How to Fail Well

We all have that dream – you check your homework schedule, and you’ve done all your homework for three of your four classes, but then you completely forgot about that other class (for me, it’s always English class) all semester, and you are going to fail out of school. We are trained to always view failure as life-ruining events. It doesn’t have to be that way – a little bit of failure is not only helpful, but vital to learning and growing as a person. It requires some work to make failure OK, but there are three steps that help make failure valuable – making failure cheap, making the way you failed informative, and adjusting course based on previous failures.

Make it cheap

When we have “that dream,” we wake up worried that we’ve lost everything we have worked towards. It doesn’t have to be that way – there are several things that you can do on software projects to make failure fast and cheap. Some of these techniques are more technically focused, the others are more business focused, and when everyone working on a product understands the different ways to fail faster, it can only help the product development team.

At a technical level, engineers have several tools that help with making failure cheap. One such tool is source control – there are many good examples of such tools. Using source control, if I develop a feature on my own computer and I do it completely the wrong way, I can easily make note of what I have learned and back out my changes to start over again from scratch, losing only that time. Another tool is automated testing, whether in the form of unit tests or acceptance testing, which provides a way of checking the code really quickly for problems, and letting us know about these failures minutes after they happen instead of weeks. Having a way to automate builds and deployments is another crucial step in making failure easy. If a developer or tester (or better yet, a product owner) can fire up an environment with a certain version very easily, then the team generally is more willing to try things out, see what works and what doesn’t, and adjust accordingly. When deployments are expensive, you don’t experiment, and you don’t learn.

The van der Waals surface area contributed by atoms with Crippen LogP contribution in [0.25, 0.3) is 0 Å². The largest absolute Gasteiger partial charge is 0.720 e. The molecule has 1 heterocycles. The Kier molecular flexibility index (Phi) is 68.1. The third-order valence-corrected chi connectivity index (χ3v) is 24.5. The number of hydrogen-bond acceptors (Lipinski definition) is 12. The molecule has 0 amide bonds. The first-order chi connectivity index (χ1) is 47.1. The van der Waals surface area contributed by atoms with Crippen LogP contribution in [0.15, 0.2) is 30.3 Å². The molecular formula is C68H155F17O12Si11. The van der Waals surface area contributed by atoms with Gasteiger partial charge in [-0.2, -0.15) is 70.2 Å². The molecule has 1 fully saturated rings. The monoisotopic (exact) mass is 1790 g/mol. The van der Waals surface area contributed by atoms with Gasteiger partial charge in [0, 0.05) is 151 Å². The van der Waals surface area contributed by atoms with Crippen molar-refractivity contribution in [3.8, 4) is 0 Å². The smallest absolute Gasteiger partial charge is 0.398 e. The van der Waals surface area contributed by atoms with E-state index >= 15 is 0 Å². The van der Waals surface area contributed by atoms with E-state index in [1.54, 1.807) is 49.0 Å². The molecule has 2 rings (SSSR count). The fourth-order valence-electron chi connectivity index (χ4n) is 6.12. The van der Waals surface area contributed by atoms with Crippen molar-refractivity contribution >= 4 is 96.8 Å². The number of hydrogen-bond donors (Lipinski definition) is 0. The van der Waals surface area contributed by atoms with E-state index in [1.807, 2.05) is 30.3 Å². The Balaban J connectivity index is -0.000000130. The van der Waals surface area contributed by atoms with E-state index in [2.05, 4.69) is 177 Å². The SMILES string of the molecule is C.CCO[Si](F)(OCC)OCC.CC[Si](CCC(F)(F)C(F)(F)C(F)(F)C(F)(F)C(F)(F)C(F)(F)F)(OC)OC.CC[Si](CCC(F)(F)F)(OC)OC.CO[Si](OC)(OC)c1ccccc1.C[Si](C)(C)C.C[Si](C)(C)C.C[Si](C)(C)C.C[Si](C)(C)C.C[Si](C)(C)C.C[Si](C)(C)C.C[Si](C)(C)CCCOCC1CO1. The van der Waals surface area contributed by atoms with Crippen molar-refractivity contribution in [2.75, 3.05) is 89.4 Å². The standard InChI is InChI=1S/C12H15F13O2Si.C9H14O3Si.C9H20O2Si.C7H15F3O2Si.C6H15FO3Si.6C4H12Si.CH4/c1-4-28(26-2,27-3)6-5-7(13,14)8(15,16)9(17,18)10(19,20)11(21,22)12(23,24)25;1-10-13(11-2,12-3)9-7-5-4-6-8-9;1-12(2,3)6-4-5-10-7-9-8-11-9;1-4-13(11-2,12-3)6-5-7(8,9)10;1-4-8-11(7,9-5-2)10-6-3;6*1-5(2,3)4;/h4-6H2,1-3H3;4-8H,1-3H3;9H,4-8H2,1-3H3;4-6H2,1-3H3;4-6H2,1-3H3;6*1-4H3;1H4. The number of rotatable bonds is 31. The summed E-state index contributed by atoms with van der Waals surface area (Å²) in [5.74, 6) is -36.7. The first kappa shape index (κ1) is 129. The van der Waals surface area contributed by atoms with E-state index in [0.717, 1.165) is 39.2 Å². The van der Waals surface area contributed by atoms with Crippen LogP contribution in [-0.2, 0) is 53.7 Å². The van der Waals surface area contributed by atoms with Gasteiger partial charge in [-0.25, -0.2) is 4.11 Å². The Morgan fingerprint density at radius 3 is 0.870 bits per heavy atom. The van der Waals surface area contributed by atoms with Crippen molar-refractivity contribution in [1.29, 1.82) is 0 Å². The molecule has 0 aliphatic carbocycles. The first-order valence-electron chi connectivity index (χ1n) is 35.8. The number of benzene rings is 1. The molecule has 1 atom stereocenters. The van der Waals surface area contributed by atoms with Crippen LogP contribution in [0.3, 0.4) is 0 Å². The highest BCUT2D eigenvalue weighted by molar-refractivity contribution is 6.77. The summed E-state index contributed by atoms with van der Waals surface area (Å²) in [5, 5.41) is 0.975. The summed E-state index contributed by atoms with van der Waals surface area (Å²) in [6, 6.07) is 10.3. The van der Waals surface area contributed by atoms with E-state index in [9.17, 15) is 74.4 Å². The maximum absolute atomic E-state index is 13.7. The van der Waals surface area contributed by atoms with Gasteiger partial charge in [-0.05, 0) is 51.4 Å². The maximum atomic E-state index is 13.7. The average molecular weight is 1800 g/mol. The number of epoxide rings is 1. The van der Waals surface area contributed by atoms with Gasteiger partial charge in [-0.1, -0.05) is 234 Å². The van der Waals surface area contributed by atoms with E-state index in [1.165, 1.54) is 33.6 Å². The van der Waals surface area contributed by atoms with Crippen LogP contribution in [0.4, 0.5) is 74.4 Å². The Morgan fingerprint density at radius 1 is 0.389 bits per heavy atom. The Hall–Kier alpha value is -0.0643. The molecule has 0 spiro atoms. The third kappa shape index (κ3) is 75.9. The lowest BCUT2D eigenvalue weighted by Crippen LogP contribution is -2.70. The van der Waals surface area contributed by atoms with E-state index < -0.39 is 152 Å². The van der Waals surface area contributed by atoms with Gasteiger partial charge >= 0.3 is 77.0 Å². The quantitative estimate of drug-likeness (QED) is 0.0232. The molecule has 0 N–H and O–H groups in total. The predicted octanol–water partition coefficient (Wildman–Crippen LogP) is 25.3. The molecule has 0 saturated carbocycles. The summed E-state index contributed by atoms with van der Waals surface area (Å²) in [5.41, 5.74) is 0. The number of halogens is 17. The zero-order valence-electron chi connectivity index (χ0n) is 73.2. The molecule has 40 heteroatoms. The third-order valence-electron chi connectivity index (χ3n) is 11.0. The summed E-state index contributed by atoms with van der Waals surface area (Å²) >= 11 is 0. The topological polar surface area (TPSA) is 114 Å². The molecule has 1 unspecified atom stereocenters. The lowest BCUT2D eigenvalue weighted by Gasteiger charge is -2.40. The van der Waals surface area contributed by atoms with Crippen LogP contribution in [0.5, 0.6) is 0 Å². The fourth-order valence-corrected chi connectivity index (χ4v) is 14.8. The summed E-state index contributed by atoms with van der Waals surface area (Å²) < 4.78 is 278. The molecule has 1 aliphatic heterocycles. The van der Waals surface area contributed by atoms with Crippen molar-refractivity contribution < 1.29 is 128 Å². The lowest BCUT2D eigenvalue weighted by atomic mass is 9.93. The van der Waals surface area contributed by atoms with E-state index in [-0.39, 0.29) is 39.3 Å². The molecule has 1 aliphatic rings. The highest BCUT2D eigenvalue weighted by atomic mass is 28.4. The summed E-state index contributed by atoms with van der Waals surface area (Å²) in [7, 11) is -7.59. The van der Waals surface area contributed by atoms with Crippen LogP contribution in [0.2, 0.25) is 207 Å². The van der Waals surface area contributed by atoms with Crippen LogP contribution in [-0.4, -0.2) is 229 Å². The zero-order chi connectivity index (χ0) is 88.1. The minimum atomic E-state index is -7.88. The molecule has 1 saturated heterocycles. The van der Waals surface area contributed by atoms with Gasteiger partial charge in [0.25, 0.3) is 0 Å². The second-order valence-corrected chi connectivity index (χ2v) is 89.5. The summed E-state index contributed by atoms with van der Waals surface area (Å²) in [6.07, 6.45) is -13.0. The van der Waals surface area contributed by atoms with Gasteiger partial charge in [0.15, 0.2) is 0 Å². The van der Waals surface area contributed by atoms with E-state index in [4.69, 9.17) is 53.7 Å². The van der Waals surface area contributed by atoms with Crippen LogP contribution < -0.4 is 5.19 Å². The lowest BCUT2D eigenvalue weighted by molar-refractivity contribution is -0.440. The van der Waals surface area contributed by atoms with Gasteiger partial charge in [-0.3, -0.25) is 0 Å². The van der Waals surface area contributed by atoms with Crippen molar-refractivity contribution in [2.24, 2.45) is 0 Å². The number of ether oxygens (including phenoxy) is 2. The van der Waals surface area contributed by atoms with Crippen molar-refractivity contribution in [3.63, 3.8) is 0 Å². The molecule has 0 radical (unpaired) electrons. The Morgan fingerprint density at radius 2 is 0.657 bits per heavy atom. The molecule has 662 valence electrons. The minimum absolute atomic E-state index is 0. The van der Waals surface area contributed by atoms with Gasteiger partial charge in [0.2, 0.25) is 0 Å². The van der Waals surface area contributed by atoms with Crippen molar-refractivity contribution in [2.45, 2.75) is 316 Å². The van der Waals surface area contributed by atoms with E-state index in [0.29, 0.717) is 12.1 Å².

At a business level, certain business processes can make failure cheaper. The simplest one to adopt is the developing a minimum viable product (MVP). MVPs provide sanity checks for the riskiest parts of a project, and give the business a way of deciding if a project is worth continuing to fund. Another business practice that makes failure cheaper is continuous deployment. Although continuous deployment requires IT and Operations support to accomplish it, it is more appropriately seen as a business process because it fundamentally changes the way that a business looks at their product development. If the business comes up with a new feature that takes three days to implement, then with continuous deployment it can be in production in three days (instead of three months!), and the business can figure out what value the feature brings to a customer much sooner than with a traditional release cycle.

Make it informative